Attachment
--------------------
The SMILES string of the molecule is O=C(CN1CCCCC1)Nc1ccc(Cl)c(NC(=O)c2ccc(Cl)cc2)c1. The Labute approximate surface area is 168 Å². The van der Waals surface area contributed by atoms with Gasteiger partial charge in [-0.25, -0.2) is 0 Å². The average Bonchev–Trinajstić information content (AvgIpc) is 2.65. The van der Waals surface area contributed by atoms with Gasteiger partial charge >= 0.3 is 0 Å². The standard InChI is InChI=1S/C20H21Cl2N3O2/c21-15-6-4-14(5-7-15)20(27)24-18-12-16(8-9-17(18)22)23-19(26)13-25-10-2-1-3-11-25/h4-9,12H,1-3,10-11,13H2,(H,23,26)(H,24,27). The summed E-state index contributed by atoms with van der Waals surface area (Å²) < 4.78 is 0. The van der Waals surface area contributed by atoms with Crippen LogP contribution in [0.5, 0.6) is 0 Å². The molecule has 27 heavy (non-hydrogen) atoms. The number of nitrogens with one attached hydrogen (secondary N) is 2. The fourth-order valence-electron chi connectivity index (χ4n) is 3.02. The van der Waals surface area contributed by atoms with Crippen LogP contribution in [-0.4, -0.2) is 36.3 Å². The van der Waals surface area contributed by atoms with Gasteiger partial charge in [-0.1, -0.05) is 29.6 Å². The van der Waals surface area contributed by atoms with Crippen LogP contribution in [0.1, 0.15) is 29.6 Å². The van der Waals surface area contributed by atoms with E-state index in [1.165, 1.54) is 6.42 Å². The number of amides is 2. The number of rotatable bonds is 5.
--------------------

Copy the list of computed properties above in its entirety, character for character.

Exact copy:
The SMILES string of the molecule is O=C(CN1CCCCC1)Nc1ccc(Cl)c(NC(=O)c2ccc(Cl)cc2)c1. The Labute approximate surface area is 168 Å². The van der Waals surface area contributed by atoms with Gasteiger partial charge in [-0.25, -0.2) is 0 Å². The average Bonchev–Trinajstić information content (AvgIpc) is 2.65. The van der Waals surface area contributed by atoms with Gasteiger partial charge >= 0.3 is 0 Å². The standard InChI is InChI=1S/C20H21Cl2N3O2/c21-15-6-4-14(5-7-15)20(27)24-18-12-16(8-9-17(18)22)23-19(26)13-25-10-2-1-3-11-25/h4-9,12H,1-3,10-11,13H2,(H,23,26)(H,24,27). The summed E-state index contributed by atoms with van der Waals surface area (Å²) < 4.78 is 0. The van der Waals surface area contributed by atoms with Crippen LogP contribution in [0.5, 0.6) is 0 Å². The molecule has 27 heavy (non-hydrogen) atoms. The number of nitrogens with one attached hydrogen (secondary N) is 2. The fourth-order valence-electron chi connectivity index (χ4n) is 3.02. The van der Waals surface area contributed by atoms with Crippen LogP contribution in [-0.4, -0.2) is 36.3 Å². The van der Waals surface area contributed by atoms with Gasteiger partial charge in [-0.1, -0.05) is 29.6 Å². The van der Waals surface area contributed by atoms with Crippen LogP contribution in [0.1, 0.15) is 29.6 Å². The van der Waals surface area contributed by atoms with E-state index in [1.165, 1.54) is 6.42 Å². The number of amides is 2. The number of rotatable bonds is 5.